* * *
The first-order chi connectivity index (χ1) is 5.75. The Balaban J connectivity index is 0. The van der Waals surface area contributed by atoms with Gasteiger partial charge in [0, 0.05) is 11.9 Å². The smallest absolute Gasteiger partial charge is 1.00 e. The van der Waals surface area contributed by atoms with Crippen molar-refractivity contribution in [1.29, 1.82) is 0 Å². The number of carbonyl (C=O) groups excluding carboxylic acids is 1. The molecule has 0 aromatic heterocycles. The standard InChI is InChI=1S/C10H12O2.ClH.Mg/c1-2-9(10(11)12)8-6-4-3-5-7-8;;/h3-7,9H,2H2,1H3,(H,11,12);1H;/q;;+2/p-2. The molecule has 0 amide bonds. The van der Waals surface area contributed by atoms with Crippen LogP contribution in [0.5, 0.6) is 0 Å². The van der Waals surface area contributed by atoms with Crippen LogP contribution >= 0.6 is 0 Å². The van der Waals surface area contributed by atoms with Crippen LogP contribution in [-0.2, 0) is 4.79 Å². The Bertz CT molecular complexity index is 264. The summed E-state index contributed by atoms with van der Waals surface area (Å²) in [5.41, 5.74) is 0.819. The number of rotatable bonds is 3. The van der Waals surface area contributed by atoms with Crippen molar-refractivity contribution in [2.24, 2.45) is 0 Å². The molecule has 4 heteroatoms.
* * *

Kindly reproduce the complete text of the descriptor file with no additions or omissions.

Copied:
The first-order chi connectivity index (χ1) is 5.75. The Balaban J connectivity index is 0. The van der Waals surface area contributed by atoms with Gasteiger partial charge in [0, 0.05) is 11.9 Å². The smallest absolute Gasteiger partial charge is 1.00 e. The van der Waals surface area contributed by atoms with Crippen molar-refractivity contribution in [1.29, 1.82) is 0 Å². The number of carbonyl (C=O) groups excluding carboxylic acids is 1. The molecule has 0 aromatic heterocycles. The standard InChI is InChI=1S/C10H12O2.ClH.Mg/c1-2-9(10(11)12)8-6-4-3-5-7-8;;/h3-7,9H,2H2,1H3,(H,11,12);1H;/q;;+2/p-2. The molecule has 0 amide bonds. The van der Waals surface area contributed by atoms with Crippen LogP contribution in [0.5, 0.6) is 0 Å². The van der Waals surface area contributed by atoms with Crippen LogP contribution >= 0.6 is 0 Å². The van der Waals surface area contributed by atoms with Crippen LogP contribution in [-0.2, 0) is 4.79 Å². The Bertz CT molecular complexity index is 264. The summed E-state index contributed by atoms with van der Waals surface area (Å²) in [5.41, 5.74) is 0.819. The number of rotatable bonds is 3. The van der Waals surface area contributed by atoms with Crippen molar-refractivity contribution in [2.24, 2.45) is 0 Å². The molecule has 4 heteroatoms.